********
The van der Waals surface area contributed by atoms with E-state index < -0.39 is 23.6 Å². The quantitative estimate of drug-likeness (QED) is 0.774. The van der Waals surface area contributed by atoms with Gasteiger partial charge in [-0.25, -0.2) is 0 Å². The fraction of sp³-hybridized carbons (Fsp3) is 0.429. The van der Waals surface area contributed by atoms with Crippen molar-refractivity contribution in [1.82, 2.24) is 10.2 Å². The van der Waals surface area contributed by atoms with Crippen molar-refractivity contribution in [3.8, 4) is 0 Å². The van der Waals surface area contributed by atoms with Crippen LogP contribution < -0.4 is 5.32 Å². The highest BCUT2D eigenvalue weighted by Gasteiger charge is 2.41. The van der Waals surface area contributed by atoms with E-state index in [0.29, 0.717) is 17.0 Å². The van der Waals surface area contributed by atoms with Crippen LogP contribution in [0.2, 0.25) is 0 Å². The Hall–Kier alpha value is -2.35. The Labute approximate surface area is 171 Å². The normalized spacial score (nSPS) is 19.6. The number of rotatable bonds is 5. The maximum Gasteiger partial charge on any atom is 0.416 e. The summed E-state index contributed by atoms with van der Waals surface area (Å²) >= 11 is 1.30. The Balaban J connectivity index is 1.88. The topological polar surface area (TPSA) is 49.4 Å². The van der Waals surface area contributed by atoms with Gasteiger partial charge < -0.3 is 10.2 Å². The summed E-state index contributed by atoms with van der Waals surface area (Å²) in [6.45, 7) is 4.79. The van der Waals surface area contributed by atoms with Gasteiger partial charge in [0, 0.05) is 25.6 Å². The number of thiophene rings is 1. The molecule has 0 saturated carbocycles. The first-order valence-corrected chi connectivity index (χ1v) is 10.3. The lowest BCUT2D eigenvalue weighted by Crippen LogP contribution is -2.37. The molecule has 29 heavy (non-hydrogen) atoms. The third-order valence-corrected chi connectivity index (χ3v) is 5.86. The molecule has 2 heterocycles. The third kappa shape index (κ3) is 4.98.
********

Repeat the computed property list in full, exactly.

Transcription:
The van der Waals surface area contributed by atoms with E-state index < -0.39 is 23.6 Å². The quantitative estimate of drug-likeness (QED) is 0.774. The van der Waals surface area contributed by atoms with Gasteiger partial charge in [-0.25, -0.2) is 0 Å². The fraction of sp³-hybridized carbons (Fsp3) is 0.429. The van der Waals surface area contributed by atoms with Crippen molar-refractivity contribution in [1.82, 2.24) is 10.2 Å². The van der Waals surface area contributed by atoms with Crippen molar-refractivity contribution in [3.8, 4) is 0 Å². The van der Waals surface area contributed by atoms with Crippen LogP contribution < -0.4 is 5.32 Å². The highest BCUT2D eigenvalue weighted by Gasteiger charge is 2.41. The van der Waals surface area contributed by atoms with E-state index in [0.29, 0.717) is 17.0 Å². The van der Waals surface area contributed by atoms with Crippen LogP contribution in [0.2, 0.25) is 0 Å². The Hall–Kier alpha value is -2.35. The Labute approximate surface area is 171 Å². The normalized spacial score (nSPS) is 19.6. The number of rotatable bonds is 5. The maximum Gasteiger partial charge on any atom is 0.416 e. The summed E-state index contributed by atoms with van der Waals surface area (Å²) >= 11 is 1.30. The Balaban J connectivity index is 1.88. The topological polar surface area (TPSA) is 49.4 Å². The van der Waals surface area contributed by atoms with Gasteiger partial charge < -0.3 is 10.2 Å². The summed E-state index contributed by atoms with van der Waals surface area (Å²) in [6.45, 7) is 4.79. The van der Waals surface area contributed by atoms with Gasteiger partial charge in [0, 0.05) is 25.6 Å². The number of thiophene rings is 1. The molecule has 0 saturated carbocycles. The first-order valence-corrected chi connectivity index (χ1v) is 10.3. The lowest BCUT2D eigenvalue weighted by Crippen LogP contribution is -2.37. The molecule has 29 heavy (non-hydrogen) atoms. The third-order valence-corrected chi connectivity index (χ3v) is 5.86. The molecule has 2 heterocycles. The third kappa shape index (κ3) is 4.98.